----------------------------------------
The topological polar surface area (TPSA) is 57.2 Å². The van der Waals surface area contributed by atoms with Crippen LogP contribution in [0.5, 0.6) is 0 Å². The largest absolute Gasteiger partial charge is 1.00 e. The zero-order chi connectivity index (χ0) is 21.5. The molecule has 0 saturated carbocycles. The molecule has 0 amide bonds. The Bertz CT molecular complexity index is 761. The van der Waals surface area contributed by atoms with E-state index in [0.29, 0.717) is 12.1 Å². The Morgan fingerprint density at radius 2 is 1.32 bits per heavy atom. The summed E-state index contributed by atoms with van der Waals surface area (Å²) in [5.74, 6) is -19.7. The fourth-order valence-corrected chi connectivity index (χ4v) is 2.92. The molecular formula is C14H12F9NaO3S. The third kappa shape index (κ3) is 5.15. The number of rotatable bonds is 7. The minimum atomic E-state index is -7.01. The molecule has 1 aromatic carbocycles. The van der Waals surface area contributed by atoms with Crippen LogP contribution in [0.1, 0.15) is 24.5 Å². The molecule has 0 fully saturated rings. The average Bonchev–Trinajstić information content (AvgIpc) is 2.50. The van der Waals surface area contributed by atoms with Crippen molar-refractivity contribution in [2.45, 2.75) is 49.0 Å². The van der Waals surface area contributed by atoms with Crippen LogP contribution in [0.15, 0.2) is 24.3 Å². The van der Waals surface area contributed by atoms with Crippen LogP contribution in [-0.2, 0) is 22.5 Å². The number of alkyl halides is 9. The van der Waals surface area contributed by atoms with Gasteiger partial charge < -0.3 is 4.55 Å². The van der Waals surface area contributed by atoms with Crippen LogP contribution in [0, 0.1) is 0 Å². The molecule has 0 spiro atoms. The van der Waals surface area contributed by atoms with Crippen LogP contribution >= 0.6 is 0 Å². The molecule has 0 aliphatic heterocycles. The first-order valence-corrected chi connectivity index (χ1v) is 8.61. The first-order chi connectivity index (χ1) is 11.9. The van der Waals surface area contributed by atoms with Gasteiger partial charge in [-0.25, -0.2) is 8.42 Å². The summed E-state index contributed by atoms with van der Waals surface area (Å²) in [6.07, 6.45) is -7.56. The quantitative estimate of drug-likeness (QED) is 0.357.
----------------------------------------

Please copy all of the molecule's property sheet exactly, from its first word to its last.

The topological polar surface area (TPSA) is 57.2 Å². The van der Waals surface area contributed by atoms with Crippen LogP contribution in [0.5, 0.6) is 0 Å². The largest absolute Gasteiger partial charge is 1.00 e. The zero-order chi connectivity index (χ0) is 21.5. The molecule has 0 saturated carbocycles. The molecule has 0 amide bonds. The Bertz CT molecular complexity index is 761. The van der Waals surface area contributed by atoms with E-state index in [0.29, 0.717) is 12.1 Å². The Morgan fingerprint density at radius 2 is 1.32 bits per heavy atom. The summed E-state index contributed by atoms with van der Waals surface area (Å²) in [5.74, 6) is -19.7. The fourth-order valence-corrected chi connectivity index (χ4v) is 2.92. The molecular formula is C14H12F9NaO3S. The third kappa shape index (κ3) is 5.15. The number of rotatable bonds is 7. The minimum atomic E-state index is -7.01. The molecule has 1 aromatic carbocycles. The van der Waals surface area contributed by atoms with Crippen LogP contribution in [0.1, 0.15) is 24.5 Å². The molecule has 0 fully saturated rings. The average Bonchev–Trinajstić information content (AvgIpc) is 2.50. The van der Waals surface area contributed by atoms with Crippen molar-refractivity contribution in [2.45, 2.75) is 49.0 Å². The van der Waals surface area contributed by atoms with Crippen LogP contribution in [0.15, 0.2) is 24.3 Å². The van der Waals surface area contributed by atoms with Crippen LogP contribution in [-0.2, 0) is 22.5 Å². The number of alkyl halides is 9. The van der Waals surface area contributed by atoms with Gasteiger partial charge < -0.3 is 4.55 Å². The van der Waals surface area contributed by atoms with Crippen LogP contribution in [0, 0.1) is 0 Å². The molecule has 0 spiro atoms. The van der Waals surface area contributed by atoms with Crippen LogP contribution >= 0.6 is 0 Å². The molecule has 0 aliphatic heterocycles. The first-order valence-corrected chi connectivity index (χ1v) is 8.61. The first-order chi connectivity index (χ1) is 11.9. The van der Waals surface area contributed by atoms with Gasteiger partial charge in [-0.25, -0.2) is 8.42 Å². The summed E-state index contributed by atoms with van der Waals surface area (Å²) in [6.07, 6.45) is -7.56. The quantitative estimate of drug-likeness (QED) is 0.357.